Indexed on: 28 Feb '14Published on: 28 Feb '14Published in: Business Research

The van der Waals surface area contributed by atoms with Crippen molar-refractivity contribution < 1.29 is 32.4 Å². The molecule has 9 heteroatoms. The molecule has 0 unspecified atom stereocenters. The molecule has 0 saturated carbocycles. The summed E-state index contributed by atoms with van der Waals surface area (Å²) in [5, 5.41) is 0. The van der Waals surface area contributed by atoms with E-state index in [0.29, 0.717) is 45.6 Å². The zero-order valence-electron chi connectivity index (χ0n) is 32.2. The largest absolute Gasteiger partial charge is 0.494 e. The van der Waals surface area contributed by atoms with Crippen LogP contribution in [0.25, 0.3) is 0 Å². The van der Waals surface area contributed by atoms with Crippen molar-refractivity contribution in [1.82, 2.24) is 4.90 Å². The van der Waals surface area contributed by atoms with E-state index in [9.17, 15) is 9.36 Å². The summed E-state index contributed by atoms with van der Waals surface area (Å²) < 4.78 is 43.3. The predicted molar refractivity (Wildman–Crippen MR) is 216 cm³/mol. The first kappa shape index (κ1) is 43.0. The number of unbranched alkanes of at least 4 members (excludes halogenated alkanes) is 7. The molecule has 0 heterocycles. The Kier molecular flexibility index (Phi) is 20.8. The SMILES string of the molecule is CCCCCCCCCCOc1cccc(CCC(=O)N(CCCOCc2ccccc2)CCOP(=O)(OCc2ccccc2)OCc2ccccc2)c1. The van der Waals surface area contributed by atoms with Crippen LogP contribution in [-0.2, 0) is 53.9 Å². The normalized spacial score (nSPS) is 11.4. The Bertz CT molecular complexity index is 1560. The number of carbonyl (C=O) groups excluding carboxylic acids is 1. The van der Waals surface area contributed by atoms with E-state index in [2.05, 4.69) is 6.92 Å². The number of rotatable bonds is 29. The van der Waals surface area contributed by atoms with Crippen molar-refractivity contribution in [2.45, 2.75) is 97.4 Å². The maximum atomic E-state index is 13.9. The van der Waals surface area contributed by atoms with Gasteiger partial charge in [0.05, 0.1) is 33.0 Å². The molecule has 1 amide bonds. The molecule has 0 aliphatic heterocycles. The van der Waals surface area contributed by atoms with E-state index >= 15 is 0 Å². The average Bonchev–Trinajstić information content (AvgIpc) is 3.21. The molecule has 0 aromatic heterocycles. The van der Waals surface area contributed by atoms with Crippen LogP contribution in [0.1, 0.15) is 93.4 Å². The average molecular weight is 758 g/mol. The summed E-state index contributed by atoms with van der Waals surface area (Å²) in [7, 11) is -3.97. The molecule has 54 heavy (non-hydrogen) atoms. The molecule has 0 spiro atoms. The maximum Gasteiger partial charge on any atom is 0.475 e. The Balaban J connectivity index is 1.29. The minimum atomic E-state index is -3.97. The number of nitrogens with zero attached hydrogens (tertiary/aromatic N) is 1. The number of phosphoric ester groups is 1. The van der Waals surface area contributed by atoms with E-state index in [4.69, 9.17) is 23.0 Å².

This paper studies a simultaneous vehicle and crew routing and scheduling problem arising in long-distance road transport in Europe: Pickup-and-delivery requests have to be fulfilled over a multi-period planning horizon by a heterogeneous fleet of trucks and drivers. Typically, in the vehicle routing literature, a fixed assignment of a driver to a truck is assumed. In our approach, we abandon this assumption and allow truck/driver changes at geographically dispersed relay stations. This offers greater planning flexibility and allows a better utilization of trucks, but also creates intricate interdependencies between trucks and drivers and requires the synchronization of their routes. A solution heuristic based on a two-stage decomposition of the problem is developed, taking into account European Union social legislation for drivers, and computational experiments using real-world data provided by a major German forwarder are presented and analyzed. The obtained results suggest that for the vehicle and driver cost structure prevalent in Western Europe and for transport requests that are not systematically acquired to complement one another, no cost savings are possible through simultaneous vehicle and crew routing and scheduling, although no formal proof of this fact is possible.